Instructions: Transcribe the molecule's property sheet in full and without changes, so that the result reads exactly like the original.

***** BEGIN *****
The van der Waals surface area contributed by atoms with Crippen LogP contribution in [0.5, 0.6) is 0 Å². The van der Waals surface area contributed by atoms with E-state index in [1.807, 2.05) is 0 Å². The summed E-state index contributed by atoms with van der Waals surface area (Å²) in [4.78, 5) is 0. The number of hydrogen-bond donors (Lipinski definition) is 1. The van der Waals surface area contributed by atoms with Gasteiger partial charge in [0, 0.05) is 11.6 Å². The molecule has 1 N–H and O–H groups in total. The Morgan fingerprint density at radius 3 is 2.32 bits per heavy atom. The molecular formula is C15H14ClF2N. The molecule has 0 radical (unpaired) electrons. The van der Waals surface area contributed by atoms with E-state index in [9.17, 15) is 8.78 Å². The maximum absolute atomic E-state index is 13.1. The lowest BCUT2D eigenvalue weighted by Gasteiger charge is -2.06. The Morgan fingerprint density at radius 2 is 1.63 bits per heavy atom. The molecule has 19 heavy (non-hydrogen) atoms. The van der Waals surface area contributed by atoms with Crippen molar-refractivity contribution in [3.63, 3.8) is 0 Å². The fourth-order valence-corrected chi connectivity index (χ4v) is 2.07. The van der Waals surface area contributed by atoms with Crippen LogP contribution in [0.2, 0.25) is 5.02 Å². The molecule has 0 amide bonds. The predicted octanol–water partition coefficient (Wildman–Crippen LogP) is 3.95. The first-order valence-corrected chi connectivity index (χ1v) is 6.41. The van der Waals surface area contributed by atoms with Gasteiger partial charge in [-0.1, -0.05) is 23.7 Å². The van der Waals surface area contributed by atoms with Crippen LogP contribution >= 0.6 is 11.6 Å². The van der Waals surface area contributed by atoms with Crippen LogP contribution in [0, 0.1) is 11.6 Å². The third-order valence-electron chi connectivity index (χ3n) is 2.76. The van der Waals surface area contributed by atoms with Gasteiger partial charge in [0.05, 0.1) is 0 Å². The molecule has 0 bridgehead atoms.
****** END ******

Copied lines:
The van der Waals surface area contributed by atoms with Crippen LogP contribution in [0.5, 0.6) is 0 Å². The van der Waals surface area contributed by atoms with E-state index in [1.807, 2.05) is 0 Å². The summed E-state index contributed by atoms with van der Waals surface area (Å²) in [4.78, 5) is 0. The number of hydrogen-bond donors (Lipinski definition) is 1. The van der Waals surface area contributed by atoms with Gasteiger partial charge in [0, 0.05) is 11.6 Å². The molecule has 1 N–H and O–H groups in total. The Morgan fingerprint density at radius 3 is 2.32 bits per heavy atom. The molecular formula is C15H14ClF2N. The molecule has 0 radical (unpaired) electrons. The van der Waals surface area contributed by atoms with E-state index in [9.17, 15) is 8.78 Å². The maximum absolute atomic E-state index is 13.1. The lowest BCUT2D eigenvalue weighted by Gasteiger charge is -2.06. The Morgan fingerprint density at radius 2 is 1.63 bits per heavy atom. The molecule has 19 heavy (non-hydrogen) atoms. The van der Waals surface area contributed by atoms with Crippen molar-refractivity contribution in [3.63, 3.8) is 0 Å². The fourth-order valence-corrected chi connectivity index (χ4v) is 2.07. The van der Waals surface area contributed by atoms with Crippen LogP contribution in [0.2, 0.25) is 5.02 Å². The molecule has 0 amide bonds. The predicted octanol–water partition coefficient (Wildman–Crippen LogP) is 3.95. The first-order valence-corrected chi connectivity index (χ1v) is 6.41. The van der Waals surface area contributed by atoms with Gasteiger partial charge in [-0.1, -0.05) is 23.7 Å². The van der Waals surface area contributed by atoms with Crippen LogP contribution >= 0.6 is 11.6 Å². The van der Waals surface area contributed by atoms with Crippen LogP contribution in [0, 0.1) is 11.6 Å². The third-order valence-electron chi connectivity index (χ3n) is 2.76. The van der Waals surface area contributed by atoms with Gasteiger partial charge in [0.05, 0.1) is 0 Å². The molecule has 0 bridgehead atoms.